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Residents still angry about digital billboard in Palmer Twp.

Published On: Jun 26 2013 12:43:12 AM EDT   Updated On: Jun 26 2013 08:47:57 AM EDT

Many words could describe developer Abe Atiyeh but “diplomat” is probably not one of them.

What was supposed to be an “olive branch” discussion Atiyeh agreed to have with neighbors of a digital billboard in Palmer Township could wind up becoming akin to pouring a can of gasoline on a fire.

The fire, of course, is manifested in a 14-by-48 foot electronic billboard on the southside of Route 22 between the 25th Street exit and Route 33.


That billboard has upset, annoyed and all-around infuriated neighboring residents who say the light coming from the sign is ruining the quality of their lives, lowering the value of their homes and plain old annoying the heck out of them, day and night.

While the neighbors don't like the sign, they have come to accept the reality that it is there to stay.

“It is what it is” Palmer Township President David Colver said in essence during last month’s meeting. 

“As far as the township is concerned, it’s done.  It’s approved. It meets all levels. It’s not going anywhere,” he told irate residents during the township’s May 28th meeting. “We go through this week after week after week and we’ll tell you the same thing week after week after week, but at some point it’s going to have to sink in that the sign is there and it’s not going anywhere.”

Colver added that night that Atiyeh was willing to meet with the concerned residents about installing trees to cut down on the light that neighbors allege is intrusive into their homes.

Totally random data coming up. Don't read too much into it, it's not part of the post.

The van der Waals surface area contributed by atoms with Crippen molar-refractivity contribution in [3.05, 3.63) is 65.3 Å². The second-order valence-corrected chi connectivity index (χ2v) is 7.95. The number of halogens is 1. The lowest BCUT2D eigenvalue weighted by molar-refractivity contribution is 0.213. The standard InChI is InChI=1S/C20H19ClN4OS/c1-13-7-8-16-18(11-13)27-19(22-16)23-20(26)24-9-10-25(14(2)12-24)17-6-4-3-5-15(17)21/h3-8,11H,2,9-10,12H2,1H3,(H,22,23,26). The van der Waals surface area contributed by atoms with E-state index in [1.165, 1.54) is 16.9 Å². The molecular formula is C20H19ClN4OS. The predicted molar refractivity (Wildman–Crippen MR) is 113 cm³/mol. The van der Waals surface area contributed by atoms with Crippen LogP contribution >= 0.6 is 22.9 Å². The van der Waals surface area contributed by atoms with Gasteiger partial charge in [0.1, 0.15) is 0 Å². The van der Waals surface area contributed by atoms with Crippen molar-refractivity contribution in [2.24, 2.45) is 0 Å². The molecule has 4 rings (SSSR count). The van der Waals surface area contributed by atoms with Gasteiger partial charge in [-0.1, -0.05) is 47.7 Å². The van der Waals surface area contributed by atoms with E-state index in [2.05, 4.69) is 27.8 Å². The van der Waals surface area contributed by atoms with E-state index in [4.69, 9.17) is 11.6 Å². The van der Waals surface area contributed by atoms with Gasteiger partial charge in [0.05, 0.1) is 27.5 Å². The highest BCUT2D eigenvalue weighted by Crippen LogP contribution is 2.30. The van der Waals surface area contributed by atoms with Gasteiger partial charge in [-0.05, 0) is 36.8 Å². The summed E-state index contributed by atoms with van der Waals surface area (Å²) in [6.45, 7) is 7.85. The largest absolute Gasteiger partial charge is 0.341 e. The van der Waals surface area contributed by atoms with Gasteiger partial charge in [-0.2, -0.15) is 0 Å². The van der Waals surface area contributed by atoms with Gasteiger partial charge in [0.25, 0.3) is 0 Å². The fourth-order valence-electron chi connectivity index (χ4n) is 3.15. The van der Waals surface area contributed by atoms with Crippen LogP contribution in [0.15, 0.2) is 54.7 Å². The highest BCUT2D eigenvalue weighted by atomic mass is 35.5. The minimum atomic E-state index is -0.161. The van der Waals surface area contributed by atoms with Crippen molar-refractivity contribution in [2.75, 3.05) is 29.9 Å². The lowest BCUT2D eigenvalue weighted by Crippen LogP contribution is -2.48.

During Tuesday night’s board of supervisors’ meeting resident Chuck Diefenderfer reported of a recent discussion he had with Atiyeh whose remedy would be to “move the sign 30 feet closer to the highway and change the angle” to cut down on the obtrusive light.

The total cost to Atiyeh to accomplish this alteration would be about $50,000, according to Diefenderfer.

“I talked to several neighbors,” Diefenderfer told supervisors. “And everybody felt that wasn’t going to benefit anybody.”

By moving the sign 30 feet closer to the highway, Atiyeh’s sign would be right on the edge of the Commonwealth of Pennsylvania’s property line.

“He really wasn’t that interested in the vegetation (planting trees) thing,” Diefenderfer said.

“Our discussion was really the vegetation,” Colver responded.

Diefenderfer continued that he also offered Atiyeh other options, such as turning the sign off between the hours of 11 p.m. and 6 a.m. , a prospect which held no interest for Atiyeh.

“Well, where he is right now is legal, but if he wants to move it an inch closer...”  Colver said as his voice tailed off.

Then it would become another matter entirely, subject to a township zoning variance, which of course would require a public hearing, according to township solicitor Charles Bruno.

The township agreed to test the brightness of the lights yet again overnight, after other neighboring residents complained Tuesday night that it was actually getting brighter.